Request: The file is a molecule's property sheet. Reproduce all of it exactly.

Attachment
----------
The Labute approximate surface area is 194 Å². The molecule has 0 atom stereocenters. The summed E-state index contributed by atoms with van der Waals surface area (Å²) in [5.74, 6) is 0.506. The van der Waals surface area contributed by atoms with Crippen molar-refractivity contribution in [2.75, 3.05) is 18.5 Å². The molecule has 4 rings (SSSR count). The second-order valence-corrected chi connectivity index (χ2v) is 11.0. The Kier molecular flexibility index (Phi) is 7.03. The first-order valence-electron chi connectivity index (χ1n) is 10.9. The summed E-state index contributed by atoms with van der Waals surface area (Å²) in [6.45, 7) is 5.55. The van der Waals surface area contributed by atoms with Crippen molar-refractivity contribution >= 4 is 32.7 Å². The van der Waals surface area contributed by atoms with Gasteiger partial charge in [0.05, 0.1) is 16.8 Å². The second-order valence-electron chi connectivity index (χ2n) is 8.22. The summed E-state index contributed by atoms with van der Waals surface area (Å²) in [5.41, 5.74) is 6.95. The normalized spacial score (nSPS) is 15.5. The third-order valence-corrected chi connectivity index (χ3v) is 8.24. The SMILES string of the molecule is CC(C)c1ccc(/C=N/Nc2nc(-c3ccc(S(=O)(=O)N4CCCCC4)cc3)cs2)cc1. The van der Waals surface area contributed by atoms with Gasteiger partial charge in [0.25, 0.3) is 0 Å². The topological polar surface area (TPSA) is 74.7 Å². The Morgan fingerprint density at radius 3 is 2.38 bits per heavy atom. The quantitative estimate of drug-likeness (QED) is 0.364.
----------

The Labute approximate surface area is 194 Å². The molecule has 0 atom stereocenters. The summed E-state index contributed by atoms with van der Waals surface area (Å²) in [5.74, 6) is 0.506. The van der Waals surface area contributed by atoms with Crippen molar-refractivity contribution in [2.75, 3.05) is 18.5 Å². The molecule has 4 rings (SSSR count). The second-order valence-corrected chi connectivity index (χ2v) is 11.0. The Kier molecular flexibility index (Phi) is 7.03. The first-order valence-electron chi connectivity index (χ1n) is 10.9. The summed E-state index contributed by atoms with van der Waals surface area (Å²) in [6.45, 7) is 5.55. The van der Waals surface area contributed by atoms with Crippen molar-refractivity contribution >= 4 is 32.7 Å². The van der Waals surface area contributed by atoms with Gasteiger partial charge in [0.05, 0.1) is 16.8 Å². The second-order valence-electron chi connectivity index (χ2n) is 8.22. The summed E-state index contributed by atoms with van der Waals surface area (Å²) in [5.41, 5.74) is 6.95. The normalized spacial score (nSPS) is 15.5. The third-order valence-corrected chi connectivity index (χ3v) is 8.24. The SMILES string of the molecule is CC(C)c1ccc(/C=N/Nc2nc(-c3ccc(S(=O)(=O)N4CCCCC4)cc3)cs2)cc1. The van der Waals surface area contributed by atoms with Gasteiger partial charge in [0.25, 0.3) is 0 Å². The topological polar surface area (TPSA) is 74.7 Å². The Morgan fingerprint density at radius 3 is 2.38 bits per heavy atom. The quantitative estimate of drug-likeness (QED) is 0.364.